Even Printers Can Now Spy on Your Information and Vandalize Your Documents
They might seem harmless at first glance, but those printing machines can be made to turn against you or your business. Printers are everywhere—in households, schools, offices, government agencies, etc. As useful as these machines are, they’ve long been devoid of any form of basic security. Combine their ubiquitous nature and their vulnerability to cyber attacks and you’ll see why experts have long regarded network printers as prime targets for hackers.
In a recent hacker conference, security experts reveal in detail how something as humble as a printer can be made to do malicious activities. It looks like we shouldn’t take this security concern lightly.
Susceptibility in Connectivity
During Black Hat 2017, Ruhr University Bochum’s Jens Müller emphasized how people shouldn’t turn a blind eye on their printers for reasons of personal security. He reveals that in the hands of shrewd hackers, such humble machines could do anyone considerable damage.
A hacked printer, he said, can do anything from stealing personal info to defacing everything you print. It can even be bricked with a simple denial of service (DoS) attack. And because printers are ubiquitous, it means anyone or any organization can fall victim to them.
To make matters worse, most of today’s printers come with Internet connectivity. Meaning, they’re pretty accessible to hackers who may be lurking the WWW for their next target. To be fair, though, the same susceptibility applies not only to printers, but also to connected devices like VoIP phones and routers.
Ways a Printer Gets Hacked
Müller highlights that inherent weaknesses within printer protocols make them vulnerable to a variety of attacks. Those include information espionage, denial of service, print job manipulation, and protection bypass.
He notes that the vulnerabilities in printers have been documented for more than a decade already. The dilemma persists to this day and anyone interested in both hacking and protecting such equipment definitely has ample time to study both sides of the fence.
On a related note, here are 4 ways your printer can get hacked.
Printers Disclose Personal Information
Recall all the financial statements, confidential reports, and personal transactions you’ve ever printed—they can all be stolen right under your nose. It’s truly terrifying when you think about the possibility that your printer could be tampered by an attacker to steal sensitive documents. Müller reveals that he has done this horrific possibility and it should scare anyone who owns a printer.
Müllerfurther reports that it only takes a single command to program printers to save print jobs to its internal memory and another to retrieve the details on a later date. He reassured the audience, however, that the feat was anything but easy. A malicious party would have to figure out if a printer has a physical memory available and this could be outright difficult, especially if the machine sits comfortably behind a firewall. That, or inside a closely monitored copy room.
Denial of Service Attack
Among the attacks a hacker can perpetrate on a printer, this one is the easiest to do. As its name implies, your printer will deny you service after this kind of cyber attack. Müller simply sent a print job containing a single line of PostScript code and he essentially set the printer into an infinite loop, effectively rendering it useless to anyone else who wanted to print something.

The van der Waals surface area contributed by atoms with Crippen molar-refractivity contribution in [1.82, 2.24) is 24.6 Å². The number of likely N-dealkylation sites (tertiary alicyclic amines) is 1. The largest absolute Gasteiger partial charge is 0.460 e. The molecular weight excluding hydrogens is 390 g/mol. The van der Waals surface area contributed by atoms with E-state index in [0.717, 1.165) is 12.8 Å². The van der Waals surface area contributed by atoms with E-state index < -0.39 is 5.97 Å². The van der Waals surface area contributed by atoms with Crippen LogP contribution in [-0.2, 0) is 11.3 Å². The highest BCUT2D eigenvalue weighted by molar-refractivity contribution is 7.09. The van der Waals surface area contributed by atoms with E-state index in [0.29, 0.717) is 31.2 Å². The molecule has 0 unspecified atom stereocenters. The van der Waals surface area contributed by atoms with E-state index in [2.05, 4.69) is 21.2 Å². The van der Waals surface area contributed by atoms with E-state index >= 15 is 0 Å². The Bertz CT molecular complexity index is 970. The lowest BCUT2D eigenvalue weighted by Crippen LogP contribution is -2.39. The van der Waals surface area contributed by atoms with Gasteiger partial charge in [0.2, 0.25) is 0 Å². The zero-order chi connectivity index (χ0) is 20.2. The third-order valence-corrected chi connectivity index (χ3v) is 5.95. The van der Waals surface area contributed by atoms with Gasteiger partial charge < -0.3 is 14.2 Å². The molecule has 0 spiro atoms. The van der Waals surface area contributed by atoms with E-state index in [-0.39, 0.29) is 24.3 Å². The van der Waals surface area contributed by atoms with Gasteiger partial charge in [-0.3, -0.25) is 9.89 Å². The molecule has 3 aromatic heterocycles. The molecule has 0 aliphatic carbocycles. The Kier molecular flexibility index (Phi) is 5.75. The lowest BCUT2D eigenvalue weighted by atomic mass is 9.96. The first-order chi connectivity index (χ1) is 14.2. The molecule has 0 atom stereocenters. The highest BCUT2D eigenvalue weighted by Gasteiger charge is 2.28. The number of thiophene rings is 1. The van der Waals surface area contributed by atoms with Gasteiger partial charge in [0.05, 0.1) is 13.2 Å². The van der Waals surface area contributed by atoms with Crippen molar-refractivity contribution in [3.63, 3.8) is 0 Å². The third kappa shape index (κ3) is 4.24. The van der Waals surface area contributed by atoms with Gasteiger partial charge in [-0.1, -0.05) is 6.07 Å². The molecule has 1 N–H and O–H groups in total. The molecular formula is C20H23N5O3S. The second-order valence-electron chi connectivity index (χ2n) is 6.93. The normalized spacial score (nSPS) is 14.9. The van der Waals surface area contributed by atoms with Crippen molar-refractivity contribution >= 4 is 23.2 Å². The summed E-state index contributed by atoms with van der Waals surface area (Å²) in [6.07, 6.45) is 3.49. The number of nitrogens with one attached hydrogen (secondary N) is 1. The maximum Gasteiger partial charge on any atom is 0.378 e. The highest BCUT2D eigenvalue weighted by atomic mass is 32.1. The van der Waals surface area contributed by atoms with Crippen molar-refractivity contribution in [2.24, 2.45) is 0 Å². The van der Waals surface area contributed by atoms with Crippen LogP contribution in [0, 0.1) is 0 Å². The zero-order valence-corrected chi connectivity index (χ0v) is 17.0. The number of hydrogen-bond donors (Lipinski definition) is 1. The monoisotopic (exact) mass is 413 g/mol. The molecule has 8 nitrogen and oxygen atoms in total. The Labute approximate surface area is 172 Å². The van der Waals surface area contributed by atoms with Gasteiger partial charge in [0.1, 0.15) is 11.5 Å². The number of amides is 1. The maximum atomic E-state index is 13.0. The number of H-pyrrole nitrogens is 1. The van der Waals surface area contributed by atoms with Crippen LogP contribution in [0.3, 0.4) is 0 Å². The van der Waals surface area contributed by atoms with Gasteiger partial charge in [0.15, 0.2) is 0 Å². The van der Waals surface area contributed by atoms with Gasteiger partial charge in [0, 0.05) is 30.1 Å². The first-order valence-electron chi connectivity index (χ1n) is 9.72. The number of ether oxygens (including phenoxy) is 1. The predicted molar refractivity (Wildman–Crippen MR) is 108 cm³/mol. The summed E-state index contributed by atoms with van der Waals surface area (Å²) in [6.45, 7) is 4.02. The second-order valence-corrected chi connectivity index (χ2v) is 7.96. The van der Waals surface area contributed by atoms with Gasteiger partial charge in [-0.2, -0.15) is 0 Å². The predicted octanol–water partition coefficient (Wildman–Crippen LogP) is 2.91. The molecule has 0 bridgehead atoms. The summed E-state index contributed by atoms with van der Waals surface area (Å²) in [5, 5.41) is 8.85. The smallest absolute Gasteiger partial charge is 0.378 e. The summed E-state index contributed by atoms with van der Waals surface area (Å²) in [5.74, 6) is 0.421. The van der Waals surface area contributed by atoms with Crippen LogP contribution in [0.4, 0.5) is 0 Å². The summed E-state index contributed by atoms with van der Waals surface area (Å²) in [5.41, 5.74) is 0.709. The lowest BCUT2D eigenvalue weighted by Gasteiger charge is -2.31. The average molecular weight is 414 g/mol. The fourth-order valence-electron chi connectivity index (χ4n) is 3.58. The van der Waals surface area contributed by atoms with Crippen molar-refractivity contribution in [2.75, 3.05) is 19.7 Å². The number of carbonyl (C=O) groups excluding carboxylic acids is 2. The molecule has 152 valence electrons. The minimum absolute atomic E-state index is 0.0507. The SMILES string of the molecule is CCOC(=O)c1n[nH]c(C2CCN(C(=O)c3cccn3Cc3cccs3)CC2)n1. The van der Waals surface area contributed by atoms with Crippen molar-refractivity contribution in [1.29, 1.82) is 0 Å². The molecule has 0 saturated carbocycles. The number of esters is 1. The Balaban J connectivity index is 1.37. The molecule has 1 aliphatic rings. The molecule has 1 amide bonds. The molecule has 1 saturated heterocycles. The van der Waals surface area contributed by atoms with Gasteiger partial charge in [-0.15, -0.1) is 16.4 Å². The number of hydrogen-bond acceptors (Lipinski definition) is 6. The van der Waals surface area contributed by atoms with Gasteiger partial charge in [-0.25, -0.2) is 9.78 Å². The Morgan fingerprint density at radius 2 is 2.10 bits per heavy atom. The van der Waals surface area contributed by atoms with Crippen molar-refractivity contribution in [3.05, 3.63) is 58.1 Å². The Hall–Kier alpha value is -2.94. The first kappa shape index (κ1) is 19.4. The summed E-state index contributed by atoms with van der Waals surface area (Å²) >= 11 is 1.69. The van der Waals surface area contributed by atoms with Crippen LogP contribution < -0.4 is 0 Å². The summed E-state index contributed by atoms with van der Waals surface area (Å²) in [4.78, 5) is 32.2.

Printing machines are vulnerable to this hack because they use a programming language, called PostScript, that performs both administrative functions and translates files into print jobs. It’s easy to fool a printer that you’re telling it to make permanent changes rather than produce a hard copy with a DoS attack.
Vandalizing Subsequent Print Jobs
Tampering somebody else’s printed reports is something that some of us probably may have plotted against a person we especially don’t like in the office. As it turns out, anyone can maliciously manipulate print jobs.
In Müller’s demonstration, he used the unique facet of PostScript wherein a change made with one print job could be made permanent for all subsequent prints. Using an overlay command, he placed a Black Hat conference logo over any document produced from a targeted printer. He shares that hackers can even introduce permanent misspellings for any print a certain user does.
Bypassing Password-Protected Printers
Let’s say a savvy network administrator sets passwords in place for all vulnerable devices, including network printers. While this is a wise countermeasure against hackers, Müller shares that a single line of Printer Job Language (PJL) code, another printer protocol, can reset the device to its factory settings. Doing so essentially removes the password designated by the administrator, leaving the printer vulnerable to hacks.
Reason for the Vulnerability
Printing protocols, which translate files into something printers can put to paper, aren’t secure at all. Both the Printer Job Language by HP and the PostScript by Adobe are printer languages that don’t define the difference between commands and print jobs. Printers often execute code written in either protocols even when those codes are contained within print jobs. “You have data and code over the same channel, and that’s always a bad idea,” Müller shares.
“In the long-term actually we need to get ride of insecure printer languages,” the researcher continued. He admits that it may still take a while before this resolution comes around. Müller urged printer manufacturers to undo unsecure designs like blocking TCP port 9100.
How to Protect Printers for the Meantime?
With these destructive threats, Müller advises printer owners to sandbox their machines into a separate VLAN. The virtual LAN should only be accessible through a hardened print server, too.